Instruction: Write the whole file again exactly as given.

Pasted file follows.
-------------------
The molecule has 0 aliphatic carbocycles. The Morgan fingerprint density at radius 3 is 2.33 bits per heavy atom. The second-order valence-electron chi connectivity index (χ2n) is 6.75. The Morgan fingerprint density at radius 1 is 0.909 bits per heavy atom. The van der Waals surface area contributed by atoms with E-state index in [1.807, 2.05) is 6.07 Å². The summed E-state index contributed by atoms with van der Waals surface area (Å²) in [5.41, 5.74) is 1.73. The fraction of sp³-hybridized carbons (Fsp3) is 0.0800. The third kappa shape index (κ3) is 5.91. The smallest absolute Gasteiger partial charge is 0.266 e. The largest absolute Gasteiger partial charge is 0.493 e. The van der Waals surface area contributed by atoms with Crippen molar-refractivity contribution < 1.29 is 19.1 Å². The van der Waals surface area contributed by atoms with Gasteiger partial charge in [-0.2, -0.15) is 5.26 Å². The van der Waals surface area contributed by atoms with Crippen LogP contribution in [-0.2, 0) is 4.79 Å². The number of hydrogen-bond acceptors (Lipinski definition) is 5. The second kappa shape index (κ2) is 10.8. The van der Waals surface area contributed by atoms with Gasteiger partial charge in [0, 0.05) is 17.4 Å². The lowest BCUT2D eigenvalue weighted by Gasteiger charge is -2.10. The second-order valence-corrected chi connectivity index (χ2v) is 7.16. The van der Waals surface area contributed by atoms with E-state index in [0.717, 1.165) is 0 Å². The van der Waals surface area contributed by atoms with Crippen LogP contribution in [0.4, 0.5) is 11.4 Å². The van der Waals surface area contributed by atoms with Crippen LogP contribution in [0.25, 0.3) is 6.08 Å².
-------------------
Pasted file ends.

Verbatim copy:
The molecule has 0 aliphatic carbocycles. The Morgan fingerprint density at radius 3 is 2.33 bits per heavy atom. The second-order valence-electron chi connectivity index (χ2n) is 6.75. The Morgan fingerprint density at radius 1 is 0.909 bits per heavy atom. The van der Waals surface area contributed by atoms with E-state index in [1.807, 2.05) is 6.07 Å². The summed E-state index contributed by atoms with van der Waals surface area (Å²) in [5.41, 5.74) is 1.73. The fraction of sp³-hybridized carbons (Fsp3) is 0.0800. The third kappa shape index (κ3) is 5.91. The smallest absolute Gasteiger partial charge is 0.266 e. The largest absolute Gasteiger partial charge is 0.493 e. The van der Waals surface area contributed by atoms with Crippen molar-refractivity contribution < 1.29 is 19.1 Å². The van der Waals surface area contributed by atoms with Gasteiger partial charge in [-0.2, -0.15) is 5.26 Å². The van der Waals surface area contributed by atoms with Crippen LogP contribution in [-0.2, 0) is 4.79 Å². The number of hydrogen-bond acceptors (Lipinski definition) is 5. The second kappa shape index (κ2) is 10.8. The van der Waals surface area contributed by atoms with Gasteiger partial charge in [0, 0.05) is 17.4 Å². The lowest BCUT2D eigenvalue weighted by Gasteiger charge is -2.10. The second-order valence-corrected chi connectivity index (χ2v) is 7.16. The van der Waals surface area contributed by atoms with E-state index in [0.717, 1.165) is 0 Å². The van der Waals surface area contributed by atoms with Crippen LogP contribution in [0.4, 0.5) is 11.4 Å². The van der Waals surface area contributed by atoms with Crippen LogP contribution in [0.25, 0.3) is 6.08 Å².